“Every story becomes personal, and therefore, meaningful,” they explained. “Getting to know patients and their families reinforces our commitment to the cause we all share.”
A cause that the entire family is hopeful about.
“The power of working together toward a common goal”
The Brinkman and Madan family knows that connection and cooperation can lead to incredible progress. Years volunteering with the IFOPA have proven that.
As a long-time member of the Research Committee and a new member of the IFOPA Board, Kyle cherishes the opportunity to work with others who share his goals. Aarti also volunteers and feels the same way. Like Maureen and Paul, they believe volunteering is a great way to stay connected. The teamwork fuels motivation and hope for the entire family.
“It’s really the power of working together toward a common goal,” said Kyle and Aarti. “Even though the FOP community is very small, we punch well above our weight in terms of visibility to researchers, pharma and regulators because of the dedication and commitment of the organization.”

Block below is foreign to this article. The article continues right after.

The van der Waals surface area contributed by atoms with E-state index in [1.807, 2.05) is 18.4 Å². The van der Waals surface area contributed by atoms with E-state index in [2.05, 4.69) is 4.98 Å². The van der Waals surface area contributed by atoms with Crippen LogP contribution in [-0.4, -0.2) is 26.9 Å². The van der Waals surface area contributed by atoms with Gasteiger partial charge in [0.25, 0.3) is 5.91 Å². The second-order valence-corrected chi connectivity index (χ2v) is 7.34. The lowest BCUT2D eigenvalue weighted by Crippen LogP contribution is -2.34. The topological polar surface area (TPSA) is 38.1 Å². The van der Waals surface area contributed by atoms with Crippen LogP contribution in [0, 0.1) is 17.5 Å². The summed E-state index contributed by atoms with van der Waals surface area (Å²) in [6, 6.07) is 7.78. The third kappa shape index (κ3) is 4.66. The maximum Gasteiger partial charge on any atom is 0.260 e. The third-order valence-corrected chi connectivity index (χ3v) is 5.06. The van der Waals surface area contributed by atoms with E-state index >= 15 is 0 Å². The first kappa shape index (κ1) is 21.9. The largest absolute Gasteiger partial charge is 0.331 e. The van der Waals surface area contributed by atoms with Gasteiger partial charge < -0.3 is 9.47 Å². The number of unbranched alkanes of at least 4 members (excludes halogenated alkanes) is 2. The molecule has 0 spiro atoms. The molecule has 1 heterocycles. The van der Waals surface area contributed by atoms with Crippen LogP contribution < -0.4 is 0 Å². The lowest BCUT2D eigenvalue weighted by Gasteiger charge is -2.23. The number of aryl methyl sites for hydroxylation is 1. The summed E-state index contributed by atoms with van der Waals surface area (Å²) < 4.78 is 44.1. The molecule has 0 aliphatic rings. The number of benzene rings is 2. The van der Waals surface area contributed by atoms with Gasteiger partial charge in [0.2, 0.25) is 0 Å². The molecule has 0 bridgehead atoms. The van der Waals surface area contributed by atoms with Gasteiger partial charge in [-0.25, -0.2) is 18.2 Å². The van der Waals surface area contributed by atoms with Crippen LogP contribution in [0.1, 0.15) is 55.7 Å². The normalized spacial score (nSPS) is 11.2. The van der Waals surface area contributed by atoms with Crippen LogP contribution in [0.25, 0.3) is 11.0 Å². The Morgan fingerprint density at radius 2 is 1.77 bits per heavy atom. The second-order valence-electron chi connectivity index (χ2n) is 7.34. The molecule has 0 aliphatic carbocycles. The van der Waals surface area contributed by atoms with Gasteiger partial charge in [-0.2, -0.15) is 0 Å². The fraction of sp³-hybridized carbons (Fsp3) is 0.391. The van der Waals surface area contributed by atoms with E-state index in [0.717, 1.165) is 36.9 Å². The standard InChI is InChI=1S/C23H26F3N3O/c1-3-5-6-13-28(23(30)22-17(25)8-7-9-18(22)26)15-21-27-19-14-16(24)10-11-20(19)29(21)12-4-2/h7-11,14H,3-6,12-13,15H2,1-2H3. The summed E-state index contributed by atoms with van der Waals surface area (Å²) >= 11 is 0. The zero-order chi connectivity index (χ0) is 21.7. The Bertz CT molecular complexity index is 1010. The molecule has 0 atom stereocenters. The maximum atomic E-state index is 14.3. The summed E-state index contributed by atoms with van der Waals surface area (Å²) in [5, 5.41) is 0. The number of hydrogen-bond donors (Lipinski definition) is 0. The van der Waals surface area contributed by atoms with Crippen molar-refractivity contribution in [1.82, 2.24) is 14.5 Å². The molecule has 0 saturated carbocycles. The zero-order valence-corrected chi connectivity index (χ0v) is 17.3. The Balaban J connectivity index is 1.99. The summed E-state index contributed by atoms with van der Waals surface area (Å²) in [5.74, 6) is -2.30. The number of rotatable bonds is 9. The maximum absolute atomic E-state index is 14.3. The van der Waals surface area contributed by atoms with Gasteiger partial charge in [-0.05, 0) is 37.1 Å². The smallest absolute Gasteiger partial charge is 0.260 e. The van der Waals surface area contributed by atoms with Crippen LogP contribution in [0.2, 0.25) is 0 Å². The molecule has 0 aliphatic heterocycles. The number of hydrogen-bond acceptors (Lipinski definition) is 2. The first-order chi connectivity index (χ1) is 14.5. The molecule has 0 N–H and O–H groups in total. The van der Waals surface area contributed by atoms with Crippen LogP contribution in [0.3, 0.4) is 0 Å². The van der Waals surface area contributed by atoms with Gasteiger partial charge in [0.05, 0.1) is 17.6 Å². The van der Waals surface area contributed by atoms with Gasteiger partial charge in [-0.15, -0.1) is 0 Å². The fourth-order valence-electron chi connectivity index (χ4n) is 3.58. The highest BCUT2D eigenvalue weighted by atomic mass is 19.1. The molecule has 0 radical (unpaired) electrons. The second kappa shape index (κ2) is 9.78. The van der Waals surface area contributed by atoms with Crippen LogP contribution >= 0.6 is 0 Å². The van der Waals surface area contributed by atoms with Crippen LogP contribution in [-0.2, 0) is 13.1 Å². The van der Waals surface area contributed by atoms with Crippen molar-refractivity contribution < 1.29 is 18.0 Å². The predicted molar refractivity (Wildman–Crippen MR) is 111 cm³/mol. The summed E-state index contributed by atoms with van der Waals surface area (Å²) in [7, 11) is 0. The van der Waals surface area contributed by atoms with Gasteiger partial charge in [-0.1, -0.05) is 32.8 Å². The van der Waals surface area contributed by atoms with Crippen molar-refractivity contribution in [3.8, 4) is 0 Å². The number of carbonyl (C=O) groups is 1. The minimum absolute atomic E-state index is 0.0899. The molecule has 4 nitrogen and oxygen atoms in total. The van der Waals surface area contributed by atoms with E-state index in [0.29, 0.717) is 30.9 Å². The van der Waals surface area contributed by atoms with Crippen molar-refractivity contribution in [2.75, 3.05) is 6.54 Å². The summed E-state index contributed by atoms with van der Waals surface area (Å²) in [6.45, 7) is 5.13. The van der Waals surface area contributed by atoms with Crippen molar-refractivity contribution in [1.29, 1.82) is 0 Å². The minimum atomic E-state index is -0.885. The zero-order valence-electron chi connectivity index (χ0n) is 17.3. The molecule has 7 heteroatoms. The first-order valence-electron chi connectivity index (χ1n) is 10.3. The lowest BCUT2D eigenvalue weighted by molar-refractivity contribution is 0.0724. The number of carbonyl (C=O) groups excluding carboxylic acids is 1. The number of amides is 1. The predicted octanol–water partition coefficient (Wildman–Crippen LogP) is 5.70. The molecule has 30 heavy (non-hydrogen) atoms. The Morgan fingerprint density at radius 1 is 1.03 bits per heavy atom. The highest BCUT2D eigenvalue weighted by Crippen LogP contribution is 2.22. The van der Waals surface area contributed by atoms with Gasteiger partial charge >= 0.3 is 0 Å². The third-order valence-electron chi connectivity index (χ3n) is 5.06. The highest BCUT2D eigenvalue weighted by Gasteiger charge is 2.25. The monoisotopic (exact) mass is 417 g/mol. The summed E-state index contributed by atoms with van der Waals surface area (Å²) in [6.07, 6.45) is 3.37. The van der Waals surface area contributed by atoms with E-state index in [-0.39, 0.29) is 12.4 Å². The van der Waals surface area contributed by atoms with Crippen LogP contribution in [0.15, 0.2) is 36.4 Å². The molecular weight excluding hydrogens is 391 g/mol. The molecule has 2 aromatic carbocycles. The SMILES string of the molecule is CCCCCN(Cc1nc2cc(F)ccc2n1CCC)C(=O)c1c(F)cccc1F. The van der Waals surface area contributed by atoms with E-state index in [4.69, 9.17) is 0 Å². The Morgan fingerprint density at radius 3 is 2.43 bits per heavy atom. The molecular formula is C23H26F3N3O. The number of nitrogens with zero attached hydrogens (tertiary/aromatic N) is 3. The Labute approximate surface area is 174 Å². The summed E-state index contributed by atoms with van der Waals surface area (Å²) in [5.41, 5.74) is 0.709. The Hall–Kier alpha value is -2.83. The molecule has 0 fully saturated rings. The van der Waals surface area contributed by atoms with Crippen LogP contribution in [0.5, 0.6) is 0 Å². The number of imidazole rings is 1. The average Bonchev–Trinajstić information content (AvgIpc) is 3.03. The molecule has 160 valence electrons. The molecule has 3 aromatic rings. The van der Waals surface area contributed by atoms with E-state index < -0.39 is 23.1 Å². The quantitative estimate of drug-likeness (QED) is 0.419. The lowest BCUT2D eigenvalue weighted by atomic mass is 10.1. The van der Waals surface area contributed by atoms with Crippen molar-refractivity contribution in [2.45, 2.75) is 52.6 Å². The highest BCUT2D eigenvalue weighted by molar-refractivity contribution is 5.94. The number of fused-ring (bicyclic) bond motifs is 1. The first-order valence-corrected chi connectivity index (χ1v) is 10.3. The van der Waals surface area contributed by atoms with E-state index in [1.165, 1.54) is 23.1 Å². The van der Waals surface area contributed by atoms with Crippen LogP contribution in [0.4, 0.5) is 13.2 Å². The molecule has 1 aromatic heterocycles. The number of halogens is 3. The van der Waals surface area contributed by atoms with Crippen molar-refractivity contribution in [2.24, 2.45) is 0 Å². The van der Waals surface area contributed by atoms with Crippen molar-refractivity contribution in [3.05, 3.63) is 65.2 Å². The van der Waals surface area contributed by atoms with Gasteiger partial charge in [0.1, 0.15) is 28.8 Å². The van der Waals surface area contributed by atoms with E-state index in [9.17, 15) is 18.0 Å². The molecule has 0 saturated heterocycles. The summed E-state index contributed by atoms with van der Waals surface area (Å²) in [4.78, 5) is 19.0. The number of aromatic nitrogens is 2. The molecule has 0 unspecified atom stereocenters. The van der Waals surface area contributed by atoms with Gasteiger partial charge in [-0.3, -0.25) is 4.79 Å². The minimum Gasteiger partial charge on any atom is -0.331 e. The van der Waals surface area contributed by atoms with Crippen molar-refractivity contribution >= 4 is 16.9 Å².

Paul and Maureen agree, “every bit of connection adds another piece to the puzzle. Some pieces are bigger than others, but all are important.”
The family is hopeful that the community’s special ability to work together will lead to a cure. In the meantime, they continue to help in many ways, which is why the IFOPA is thrilled to award the family with this year’s Outstanding Community Leadership (Group) award.
After learning about the honor, Paul and Maureen insisted on recognizing others’ contributions.
“We would like to express our sincere gratitude for all those who have worked to defeat or at least mitigate the effects of FOP and acknowledge the contributions made by friends and members of our extended families,” they said.
“It’s really an affirmation of the work we’re all doing together,” added Kyle and Aarti.
The IFOPA deeply appreciates and admires the family’s dedication to realizing a better future for Sona and everyone else touched by FOP. Congratulations on the amazing progress made!
Outstanding Community Involvement Award (Individual): Suzanne Hollywood
FOP mom Suzanne Hollywood remembers feeling “sheer terror” when she learned her four-year-old son Joe had FOP. Since that day in 2011, Suzanne has turned to the IFOPA for answers and support.